The other version was the same, except it substituted “concerned constituents” for “active political donors.”
It’s important to note no deception was involved. Everyone identified as a political donor has been a political donor. And the topic was a real one that
Credo Action was working on. The research was piggybacked on that effort.
“The requests did not ask legislators to engage in any illegal behavior and did not contain any explicit or implicit quid pro quo arrangements,” the study says.
What happened was exactly what you feared would happen. It’s right there in the “Outcome Measurement” section, which ranked outcomes from “most desirable,” which was a meeting with the House member, to “least desirable,” which was no meeting with anybody. In between, at varying levels of desirability, were meetings with varying level of congressional staffers.
Overall, Credo Action got meetings with 86 of the 191 congressional offices it contacted.
“Senior policymakers attended the meetings considerably more frequently when congressional offices were informed that the meeting attendees were donors,” the report concluded. “Only 2.4 percent of offices arranged meetings with a member of Congress or chief of staff when they believed the attendees were merely constituents, but 12.5 percent did so when the attendees were revealed to be donors.”
“When congressional offices were only informed that the attendees were their constituents, attendees very rarely gained access to officials at this level,” the study said, adding the obvious, “These results indicate that senior congressional officials are considerably more likely to meet with individuals because they have donated to campaigns.”
The researchers suggest an analogy to explain why lawmakers may favor donors, even those who haven’t given to them: “A thief can compel a victim to hand over their belongings by brandishing a handgun even without firing it. The knowledge that the thief can fire the gun is what induces the victim’s compliance.”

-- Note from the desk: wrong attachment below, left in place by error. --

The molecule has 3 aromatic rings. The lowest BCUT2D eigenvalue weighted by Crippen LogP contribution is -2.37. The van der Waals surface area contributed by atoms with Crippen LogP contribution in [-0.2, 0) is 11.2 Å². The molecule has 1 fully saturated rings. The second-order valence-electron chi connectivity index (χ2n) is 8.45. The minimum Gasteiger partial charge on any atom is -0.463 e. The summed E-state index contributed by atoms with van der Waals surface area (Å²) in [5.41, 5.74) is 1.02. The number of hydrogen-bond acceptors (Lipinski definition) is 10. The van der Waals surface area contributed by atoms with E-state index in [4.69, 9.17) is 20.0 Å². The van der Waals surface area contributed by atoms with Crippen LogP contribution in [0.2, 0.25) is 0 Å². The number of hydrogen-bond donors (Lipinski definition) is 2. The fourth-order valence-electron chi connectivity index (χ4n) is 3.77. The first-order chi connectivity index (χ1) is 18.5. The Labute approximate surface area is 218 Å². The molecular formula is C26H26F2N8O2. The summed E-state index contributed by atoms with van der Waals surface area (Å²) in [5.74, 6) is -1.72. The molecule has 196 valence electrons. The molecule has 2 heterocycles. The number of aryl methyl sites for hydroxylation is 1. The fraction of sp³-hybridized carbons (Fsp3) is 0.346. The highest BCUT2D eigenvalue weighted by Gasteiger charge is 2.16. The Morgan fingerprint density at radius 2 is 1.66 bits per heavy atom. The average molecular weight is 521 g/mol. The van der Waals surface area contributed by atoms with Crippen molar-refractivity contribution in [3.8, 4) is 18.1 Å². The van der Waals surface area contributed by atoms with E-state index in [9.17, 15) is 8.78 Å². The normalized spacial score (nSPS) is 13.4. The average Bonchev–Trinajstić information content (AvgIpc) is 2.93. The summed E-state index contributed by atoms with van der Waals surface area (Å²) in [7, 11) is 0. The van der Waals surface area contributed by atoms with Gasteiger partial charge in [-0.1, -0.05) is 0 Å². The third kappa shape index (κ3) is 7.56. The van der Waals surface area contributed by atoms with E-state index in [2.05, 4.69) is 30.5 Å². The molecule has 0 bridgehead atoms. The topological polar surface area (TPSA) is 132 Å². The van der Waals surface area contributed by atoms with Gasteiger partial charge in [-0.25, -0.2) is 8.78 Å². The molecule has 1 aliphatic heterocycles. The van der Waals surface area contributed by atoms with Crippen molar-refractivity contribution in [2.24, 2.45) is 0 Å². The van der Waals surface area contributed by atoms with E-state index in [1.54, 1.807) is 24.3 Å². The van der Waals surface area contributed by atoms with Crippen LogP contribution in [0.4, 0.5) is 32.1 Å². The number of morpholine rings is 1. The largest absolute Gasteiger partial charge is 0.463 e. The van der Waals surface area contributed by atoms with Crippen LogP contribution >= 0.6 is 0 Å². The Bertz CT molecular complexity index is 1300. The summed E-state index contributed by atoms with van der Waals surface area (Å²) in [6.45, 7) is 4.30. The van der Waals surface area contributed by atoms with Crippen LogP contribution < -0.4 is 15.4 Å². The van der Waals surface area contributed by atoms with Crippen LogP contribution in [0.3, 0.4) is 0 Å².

The study includes the caveat that no single experiment can “establish why senior officials more readily avail themselves to putative donors.” It could be, the researchers said, due to a perception that donors have “greater policy expertise than constituents.” Could be, maybe.
“Better understanding this question is ripe for future research,” the study said. “However, that legislators privilege requests from individuals because they have donated has the same social consequences regardless of why they do so.”
“The hypothesis that individuals can command greater attention from influential policymakers by contributing to campaigns has consequently been among the most contested explanations for how financial resources translate into political power,” the researchers conclude. “The simple but revealing experiment presented here elevates this hypothesis from extensively contested to significantly supported.”
I don’t know how they’d design it, but how about this for their next study: “They’re All a Bunch of Lying, Cheating Scoundrels: A Randomized Field Experiment.”
Ken Herman is a columnist for the Austin American-Statesman.